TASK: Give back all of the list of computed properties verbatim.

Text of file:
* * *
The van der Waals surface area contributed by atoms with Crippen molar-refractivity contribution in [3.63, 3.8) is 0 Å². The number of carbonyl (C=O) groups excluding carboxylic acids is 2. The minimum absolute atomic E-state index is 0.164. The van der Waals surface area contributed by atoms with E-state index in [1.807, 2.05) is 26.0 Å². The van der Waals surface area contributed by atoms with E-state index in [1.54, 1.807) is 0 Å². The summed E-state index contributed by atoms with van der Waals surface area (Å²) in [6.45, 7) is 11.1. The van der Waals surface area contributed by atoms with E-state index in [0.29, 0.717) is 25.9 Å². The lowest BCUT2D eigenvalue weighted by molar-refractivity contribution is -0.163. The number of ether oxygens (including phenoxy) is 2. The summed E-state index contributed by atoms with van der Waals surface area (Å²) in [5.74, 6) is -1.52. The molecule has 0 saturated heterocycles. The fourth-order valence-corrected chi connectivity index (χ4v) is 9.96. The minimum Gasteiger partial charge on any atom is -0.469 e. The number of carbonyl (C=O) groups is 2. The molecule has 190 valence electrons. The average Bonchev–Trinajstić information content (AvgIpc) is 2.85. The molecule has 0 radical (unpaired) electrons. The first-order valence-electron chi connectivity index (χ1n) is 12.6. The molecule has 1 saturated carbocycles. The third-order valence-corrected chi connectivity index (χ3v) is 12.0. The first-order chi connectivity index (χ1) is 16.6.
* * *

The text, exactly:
The van der Waals surface area contributed by atoms with Crippen molar-refractivity contribution in [3.63, 3.8) is 0 Å². The number of carbonyl (C=O) groups excluding carboxylic acids is 2. The minimum absolute atomic E-state index is 0.164. The van der Waals surface area contributed by atoms with E-state index in [1.807, 2.05) is 26.0 Å². The van der Waals surface area contributed by atoms with E-state index in [1.54, 1.807) is 0 Å². The summed E-state index contributed by atoms with van der Waals surface area (Å²) in [6.45, 7) is 11.1. The van der Waals surface area contributed by atoms with E-state index in [0.29, 0.717) is 25.9 Å². The lowest BCUT2D eigenvalue weighted by molar-refractivity contribution is -0.163. The number of ether oxygens (including phenoxy) is 2. The summed E-state index contributed by atoms with van der Waals surface area (Å²) in [5.74, 6) is -1.52. The molecule has 0 saturated heterocycles. The fourth-order valence-corrected chi connectivity index (χ4v) is 9.96. The minimum Gasteiger partial charge on any atom is -0.469 e. The number of carbonyl (C=O) groups is 2. The molecule has 190 valence electrons. The average Bonchev–Trinajstić information content (AvgIpc) is 2.85. The molecule has 0 radical (unpaired) electrons. The first-order valence-electron chi connectivity index (χ1n) is 12.6. The molecule has 1 saturated carbocycles. The third-order valence-corrected chi connectivity index (χ3v) is 12.0. The first-order chi connectivity index (χ1) is 16.6.